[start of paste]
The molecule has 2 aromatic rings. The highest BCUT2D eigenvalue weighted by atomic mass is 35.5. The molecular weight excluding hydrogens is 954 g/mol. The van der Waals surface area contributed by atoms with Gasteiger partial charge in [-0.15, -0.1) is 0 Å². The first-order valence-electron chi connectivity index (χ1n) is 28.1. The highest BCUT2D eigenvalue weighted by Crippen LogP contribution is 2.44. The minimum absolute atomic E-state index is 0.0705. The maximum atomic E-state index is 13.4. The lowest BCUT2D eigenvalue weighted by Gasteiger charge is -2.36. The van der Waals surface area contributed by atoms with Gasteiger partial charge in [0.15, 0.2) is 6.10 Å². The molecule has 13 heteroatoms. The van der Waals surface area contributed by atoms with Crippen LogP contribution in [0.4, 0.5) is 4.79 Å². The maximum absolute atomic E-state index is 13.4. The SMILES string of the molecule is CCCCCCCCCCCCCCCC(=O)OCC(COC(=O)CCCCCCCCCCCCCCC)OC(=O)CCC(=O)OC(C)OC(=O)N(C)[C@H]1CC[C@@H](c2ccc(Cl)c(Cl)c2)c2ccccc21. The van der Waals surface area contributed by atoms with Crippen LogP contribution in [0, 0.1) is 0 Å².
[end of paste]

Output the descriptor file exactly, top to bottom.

The molecule has 2 aromatic rings. The highest BCUT2D eigenvalue weighted by atomic mass is 35.5. The molecular weight excluding hydrogens is 954 g/mol. The van der Waals surface area contributed by atoms with Gasteiger partial charge in [-0.15, -0.1) is 0 Å². The first-order valence-electron chi connectivity index (χ1n) is 28.1. The highest BCUT2D eigenvalue weighted by Crippen LogP contribution is 2.44. The minimum absolute atomic E-state index is 0.0705. The maximum atomic E-state index is 13.4. The lowest BCUT2D eigenvalue weighted by Gasteiger charge is -2.36. The van der Waals surface area contributed by atoms with Gasteiger partial charge in [0.15, 0.2) is 6.10 Å². The molecule has 13 heteroatoms. The van der Waals surface area contributed by atoms with Crippen LogP contribution in [0.4, 0.5) is 4.79 Å². The maximum absolute atomic E-state index is 13.4. The SMILES string of the molecule is CCCCCCCCCCCCCCCC(=O)OCC(COC(=O)CCCCCCCCCCCCCCC)OC(=O)CCC(=O)OC(C)OC(=O)N(C)[C@H]1CC[C@@H](c2ccc(Cl)c(Cl)c2)c2ccccc21. The van der Waals surface area contributed by atoms with Crippen LogP contribution in [0, 0.1) is 0 Å².